Create DIY ornaments for an adorable tabletop display or to decorate your full-sized tree. You will need the following materials: 5 five-gallon paint sticks (about 1 1/2 inches wide), acrylic paint with brush or spray paint, black wire (available at craft supply stores), scrapbook paper (light colors work best), accents such as stars, snowflakes, etc. (available at craft supply stores, optional), Mod Podge, printer and templates (available free at Today’s Fabulous Finds).
Dress up the dinner table with a sparkling and unique advent calendar centerpiece. Jessica Wilcox of Modern Moments Designs used a vintage chicken-wire cloche dome of gifts and Christmas tags to represent the 25-day countdown. Add small, wrapped presents, decorative ornaments and ribbons underneath the dome. Each day, let the kids remove a tag and open a present. With each gift and tag removed, simply replace with the next consecutive number.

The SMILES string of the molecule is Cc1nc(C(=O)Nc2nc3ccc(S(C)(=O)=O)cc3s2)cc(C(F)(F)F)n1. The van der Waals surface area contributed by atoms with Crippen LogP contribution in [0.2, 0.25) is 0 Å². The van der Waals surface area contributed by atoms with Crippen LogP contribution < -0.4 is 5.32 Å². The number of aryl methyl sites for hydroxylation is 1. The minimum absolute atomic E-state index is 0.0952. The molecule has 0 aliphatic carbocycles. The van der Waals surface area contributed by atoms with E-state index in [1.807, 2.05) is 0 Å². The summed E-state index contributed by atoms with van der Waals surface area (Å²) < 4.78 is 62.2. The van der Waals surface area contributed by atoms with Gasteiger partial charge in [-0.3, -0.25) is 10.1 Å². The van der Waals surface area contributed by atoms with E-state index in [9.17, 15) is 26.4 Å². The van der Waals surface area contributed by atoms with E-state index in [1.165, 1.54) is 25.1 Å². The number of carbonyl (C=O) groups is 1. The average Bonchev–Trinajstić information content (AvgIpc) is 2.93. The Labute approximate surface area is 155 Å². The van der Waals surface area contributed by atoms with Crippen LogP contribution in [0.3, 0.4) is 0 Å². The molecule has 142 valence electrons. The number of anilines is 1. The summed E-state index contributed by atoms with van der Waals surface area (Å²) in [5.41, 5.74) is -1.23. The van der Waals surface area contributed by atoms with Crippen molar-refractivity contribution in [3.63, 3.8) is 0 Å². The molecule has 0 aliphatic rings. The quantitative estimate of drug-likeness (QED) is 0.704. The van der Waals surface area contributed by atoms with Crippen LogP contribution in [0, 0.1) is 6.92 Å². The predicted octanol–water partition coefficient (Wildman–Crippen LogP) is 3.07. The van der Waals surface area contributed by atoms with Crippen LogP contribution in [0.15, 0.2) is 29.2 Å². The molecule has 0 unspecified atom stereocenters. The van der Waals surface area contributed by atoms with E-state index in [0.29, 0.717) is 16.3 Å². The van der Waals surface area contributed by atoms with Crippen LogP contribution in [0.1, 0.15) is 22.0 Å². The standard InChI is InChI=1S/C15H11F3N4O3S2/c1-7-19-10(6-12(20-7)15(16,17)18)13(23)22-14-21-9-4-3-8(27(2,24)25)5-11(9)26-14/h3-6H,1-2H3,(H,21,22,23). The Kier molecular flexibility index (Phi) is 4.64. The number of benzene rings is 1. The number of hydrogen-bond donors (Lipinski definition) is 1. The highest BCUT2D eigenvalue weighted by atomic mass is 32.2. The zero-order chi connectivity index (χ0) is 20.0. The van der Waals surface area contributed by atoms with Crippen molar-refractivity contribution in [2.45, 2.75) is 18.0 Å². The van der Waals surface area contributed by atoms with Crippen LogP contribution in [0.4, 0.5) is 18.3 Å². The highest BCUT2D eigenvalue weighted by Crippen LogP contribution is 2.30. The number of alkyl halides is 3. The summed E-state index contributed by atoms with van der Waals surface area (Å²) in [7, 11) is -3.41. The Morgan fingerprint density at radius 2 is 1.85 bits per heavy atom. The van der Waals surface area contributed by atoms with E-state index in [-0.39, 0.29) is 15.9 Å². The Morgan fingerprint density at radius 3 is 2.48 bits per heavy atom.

Rabbits make quick work of plants—and they’re not picky. They’ll chow down on your peas, beans, lettuce, petunias and even potted plants. When they’re the culprits behind vanishing plants, you’ll often find leaves missing with stems intact or stubs where an entire plant used to stand. To keep rabbits at bay, try repellents, chicken wire, netting or a free-running dog (with an underground fence). Clean up yard debris that could give rabbits hiding places, and plugs any holes that lead under sheds, decks or porches.